Soricelli - Morss, USCF-92CM96 [C55]
My opponent in this game was Gerard Soricelli, then residing in Staten Island, New York.
1.e4 e5 2.Nf3 Nc6 3.Bc4 Nf6 4.d4 exd4 5.0-0 Bc5 6.e5 d5 7.exf6 dxc4 8.Re1+ Be6 9.Ng5 Qd5 10.Nc3 Qf5 11.Nce4 Bf8 12.g4?!
Analysis position after 12. g4
Already a very critical position. It is clear from White's move that he does not have a good library, since the antidote is well-known. For 12. Nxf7!, see Baffo-Morss.
Black sacrifices the exchange.
12...Qd5 13.Nxf7 Kxf7 14.Ng5+ Ke8 15.Nxe6 Kd7 16.Bf4! Bd6 17.Bxd6 cxd6 18.fxg7 Rhg8 19.f4 was played with great advantage to White by Zemsch, Lebedinev and Borovoi in consultation versus Janowski in 1901.
13.Qxg4 Bxg4 14.fxg7
14.Nd6+ Kd7 is good for Black;
Also favoring Black is 14.Nc5+ Be6 15.Ngxe6 fxe6 16.Nxe6 Kf7 17.Nxc7 Rc8.
14...Bxg7 15.Nf6+ Kf8 16.Ngxh7+
16.Nxg4 h5 favors Black.
16...Rxh7 17.Nxh7+ Kg8 18.Ng5 Nb4 19.Re7 Nxc2 20.Rb1
Position after 20. Rb1
With his two bishops and his superbly mobile pawn mass, Black has more than sufficient compensation for the exchange. Still, to win presents some problems.
With this I was trying to eliminate White's rook from the seventh rank. I'm not really sure how best to handle this difficult position.
Black freely gives up the seventh rank.
Better is 21.Ne4 and during the game I imagined I would play 21...Rc8 (but stronger would have been 21...Bf3 22.Nd2 Bd5 23.Rd7 Bc6 with advantage to Black) 22.Bf4 (22.Bh6? Bxh6 23.Nxf6+ Kf8 24.Nxg4 Kxe7 25.Nxh6 Kf6) 22...Kf8 23.Rxc7 Rxc7 24.Bxc7 and the loss of the pawn seemed like a small price to pay for the eviction of the rook. The chances are unclear, however.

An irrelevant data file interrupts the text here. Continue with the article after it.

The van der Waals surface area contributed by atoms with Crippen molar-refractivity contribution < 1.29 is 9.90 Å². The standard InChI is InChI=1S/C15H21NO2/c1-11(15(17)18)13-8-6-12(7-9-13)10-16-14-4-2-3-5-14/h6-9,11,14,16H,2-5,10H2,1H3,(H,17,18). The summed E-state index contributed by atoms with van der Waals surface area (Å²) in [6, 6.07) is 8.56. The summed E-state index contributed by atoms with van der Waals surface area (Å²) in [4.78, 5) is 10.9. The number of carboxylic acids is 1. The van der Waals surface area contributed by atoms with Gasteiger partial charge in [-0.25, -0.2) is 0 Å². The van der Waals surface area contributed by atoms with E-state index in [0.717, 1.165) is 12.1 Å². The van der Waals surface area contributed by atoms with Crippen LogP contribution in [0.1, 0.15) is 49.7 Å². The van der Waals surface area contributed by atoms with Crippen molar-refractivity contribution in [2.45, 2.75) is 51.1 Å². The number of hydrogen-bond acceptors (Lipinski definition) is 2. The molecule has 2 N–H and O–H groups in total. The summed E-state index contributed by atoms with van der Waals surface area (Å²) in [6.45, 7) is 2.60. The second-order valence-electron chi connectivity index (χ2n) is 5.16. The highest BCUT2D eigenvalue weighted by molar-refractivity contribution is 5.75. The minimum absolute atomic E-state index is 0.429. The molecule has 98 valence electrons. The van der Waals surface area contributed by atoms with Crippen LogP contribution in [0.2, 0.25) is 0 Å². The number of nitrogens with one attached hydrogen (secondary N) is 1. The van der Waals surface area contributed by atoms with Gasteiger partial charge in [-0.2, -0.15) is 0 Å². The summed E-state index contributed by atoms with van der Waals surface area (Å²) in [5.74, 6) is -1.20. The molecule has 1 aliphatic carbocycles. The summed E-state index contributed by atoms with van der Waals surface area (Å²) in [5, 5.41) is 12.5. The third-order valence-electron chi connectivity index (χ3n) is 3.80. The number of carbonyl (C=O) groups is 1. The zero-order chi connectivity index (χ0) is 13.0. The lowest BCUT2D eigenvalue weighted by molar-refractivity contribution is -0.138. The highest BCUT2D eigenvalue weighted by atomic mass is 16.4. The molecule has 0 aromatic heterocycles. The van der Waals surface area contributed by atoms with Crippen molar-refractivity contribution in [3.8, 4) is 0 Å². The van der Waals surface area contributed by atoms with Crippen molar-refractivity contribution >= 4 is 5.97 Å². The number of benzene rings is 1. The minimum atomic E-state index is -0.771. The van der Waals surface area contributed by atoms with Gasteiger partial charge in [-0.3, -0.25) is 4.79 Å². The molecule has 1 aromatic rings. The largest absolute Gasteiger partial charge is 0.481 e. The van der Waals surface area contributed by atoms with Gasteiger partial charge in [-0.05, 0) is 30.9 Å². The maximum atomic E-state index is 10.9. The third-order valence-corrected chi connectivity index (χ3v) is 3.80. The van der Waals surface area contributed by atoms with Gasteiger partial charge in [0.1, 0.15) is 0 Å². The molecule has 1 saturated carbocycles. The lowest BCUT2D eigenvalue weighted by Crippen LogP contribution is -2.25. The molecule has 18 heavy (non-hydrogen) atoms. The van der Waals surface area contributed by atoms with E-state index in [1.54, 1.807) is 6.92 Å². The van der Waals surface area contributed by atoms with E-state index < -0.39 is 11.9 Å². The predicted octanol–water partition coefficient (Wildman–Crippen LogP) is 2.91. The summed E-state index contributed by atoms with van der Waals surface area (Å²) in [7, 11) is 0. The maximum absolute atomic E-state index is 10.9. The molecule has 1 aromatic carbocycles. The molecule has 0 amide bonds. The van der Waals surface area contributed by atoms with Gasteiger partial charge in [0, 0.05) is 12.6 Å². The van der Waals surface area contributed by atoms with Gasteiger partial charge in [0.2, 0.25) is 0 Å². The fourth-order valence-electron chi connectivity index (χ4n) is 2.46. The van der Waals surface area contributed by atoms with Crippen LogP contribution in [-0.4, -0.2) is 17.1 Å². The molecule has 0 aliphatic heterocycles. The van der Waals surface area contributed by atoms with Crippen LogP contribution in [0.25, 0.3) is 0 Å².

21...Bxe6 22.Rxe6 Kf7 23.Re2
23.Re4 f5 24.Rf4 Kf6 25.Rf3 Re8 with excellent winning chances for Black.
23...d3 24.Re4 b5 25.Bd2
25.Be3 f5 26.Rf4 Nxe3 27.fxe3 Ke6 28.e4 fxe4 29.Rxe4+ Kd5 and Black's mobile pawns will be very difficult to stop.
25...f5 26.Rh4 Nd4 27.Rh3 Rh8 28.Kg2
But not 28.Rxh8 Nf3+ 29.Kg2 Nxd2 30.Rd1 Bxh8 31.Rxd2 Bxb2.
28...Rxh3 29.Kxh3 Nc2 30.a3 c5 31.Kg2 b4 32.axb4 cxb4 33.Kf3
Position after 33. Kf3
33...Bxb2 34.Rxb2 c3 35.Bxc3
I also considered 35.Rxb4 cxd2 36.Rb1 a5 37.Rd1 a4 38.Rxd2 a3 39.Rxd3 a2 40.Rd1 a1Q 41.Rxa1 Nxa1
Analysis position after 41...Nxa1
Though the knight is far-flung, the ending is won for Black. White's pawns are unable to exchange Black's last pawn.
35...bxc3 36.Rb7+ Ke6 37.Rb1 Nd4+ 38.Ke3 c2 39.Re1 Ne2 40.Kd2 a5 41.h4 c1Q+
42.Rxc1 Nxc1 0-1